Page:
The study of electric current is more than just about understanding what electricity is, but how it travels from one place to the next! Have you ever wondered how electricity plays a vital part in our lives, especially in many different real-world applications? This is where the study of electrical current, such as conventional current and electron flow, can help us process what is happening in a circuit.

Here’s what you need to know about the definitions and measurements of electrical current, conventional current, electron flow and more!

Understanding current and charges

Electric current is about the movement of electrical charges. It refers to total amount of charge that passes through a wire in a period of time. For electric current to pass around a circuit, there needs to be a potential difference between two points – and this is often created by a source like a battery. The potential difference per unit charge is what we call voltage.

The current is generated by charge carriers, which are particles such as electrons and ions that carry these electric charges around the component.

Conventional current & electron flow

The charge carriers in a metal conductor are electrons. Conventional current describes the movement of positive charges, which goes from the positive terminal of the source, to the negative terminal. This is the reverse of electron flow. As electrons are negatively charged, electron flow goes in the direction from the negative terminal to the positive terminal.

Measurement units for electric current

The measurement unit of charge is Coulomb (C).

The measurement unit for current is Amperes (A). 1A is defined as the current flow of 1C of charge in 1 second.

The relationship of charge and current in their respective units can be described by the formula as follows:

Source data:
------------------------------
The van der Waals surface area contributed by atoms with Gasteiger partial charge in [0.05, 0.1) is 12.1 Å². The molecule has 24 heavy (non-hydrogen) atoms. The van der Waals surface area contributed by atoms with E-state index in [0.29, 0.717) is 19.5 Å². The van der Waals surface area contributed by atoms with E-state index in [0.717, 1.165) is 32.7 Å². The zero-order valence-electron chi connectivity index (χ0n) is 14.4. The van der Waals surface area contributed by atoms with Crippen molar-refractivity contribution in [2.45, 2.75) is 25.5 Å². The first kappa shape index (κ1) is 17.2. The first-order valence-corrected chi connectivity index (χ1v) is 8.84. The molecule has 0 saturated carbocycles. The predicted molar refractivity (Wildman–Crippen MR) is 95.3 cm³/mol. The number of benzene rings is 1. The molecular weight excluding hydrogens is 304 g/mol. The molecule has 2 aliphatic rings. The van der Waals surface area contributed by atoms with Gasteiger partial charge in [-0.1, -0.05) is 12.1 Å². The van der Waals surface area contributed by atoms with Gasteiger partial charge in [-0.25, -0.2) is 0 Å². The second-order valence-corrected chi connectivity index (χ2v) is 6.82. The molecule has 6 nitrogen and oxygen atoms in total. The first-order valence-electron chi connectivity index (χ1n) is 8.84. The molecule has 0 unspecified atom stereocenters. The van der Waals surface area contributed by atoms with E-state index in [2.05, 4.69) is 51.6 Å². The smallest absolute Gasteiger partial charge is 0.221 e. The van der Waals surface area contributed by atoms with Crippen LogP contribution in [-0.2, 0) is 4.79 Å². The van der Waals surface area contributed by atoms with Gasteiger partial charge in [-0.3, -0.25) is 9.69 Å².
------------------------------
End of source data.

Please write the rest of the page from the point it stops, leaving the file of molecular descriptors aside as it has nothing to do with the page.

(I – electric current (A), Q – the rate of flow of charges (C), t – time (s))

Examples of calculating charge flow in a circuit

• 1A in 5 seconds is 5C
• 5A in 100 seconds is 500C
• 10mA in 500 seconds is 5C

Test for conduction

Sometimes, we might want to find out how well a material can conduct electricity. We can use a tool for measuring current, called an ammeter. A simple test for electrical conduction would involve an ammeter, a test material, and a battery. It is connected and linked by wires into a closed circuit. The current would pass from the cell, to the conducting material, through the ammeter, and finally returning back to the battery. If the material is a conductor, the ammeter will show a reading of the current that passes through.

Here is an example of a simple test for electrical conduction: Electromotive force

Despite its name, electromotive force (e.m.f.) is not actually a force, but rather, a measure of the work done by a source in driving the unit charge around a complete circuit. Typically, it refers to the energy transferred from chemical energy to electrical energy at the battery. The SI unit for e.m.f is Volt (V).

To calculate e.m.f. when sources are placed in a series, this is the formula used:

E = W / Q

(E – e.m.f (V), W – work done by source (J), Q – the amount of positive charges (C))

Potential difference

Not to be confused with the potential difference between two points in a circuit, potential difference (p.d.) of a component in a circuit is the measurement of the work done in driving the unit charge through the circuit component. It usually refers to energy transfer from electrical energy to other forms, for example, heat or light in a bulb. The SI unit for p.d. is Volt (V).

To calculate the potential difference, the formula used is:

V = W / Q

(V – potential difference (V), W – work done to drive the charge between two points (J), Q – the total amount of positive charges (C))

Essentially, you can say that e.m.f. and p.d. of a component uses the same formula. But they describe different phenomena occurring at different points of the circuit.

It is important to note that the electromotive force can occur without a closed circuit. However, there cannot be a potential difference without a closed circuit.

Conclusion

There is so much more to learn about electric currents, and if you are ready to learn, then the best way to do so is to enrol in a physics tuition class! It can be challenging to learn new physics topics on your own. With a physics tutor to guide you, you can learn more about important definitions, get examples, and improve your physics learning!

Not only can you speak to your tutor about all of the problems that you might face while learning electric currents, but you’ll be able to receive the guidance you need to conquer the physics topics that are challenging you!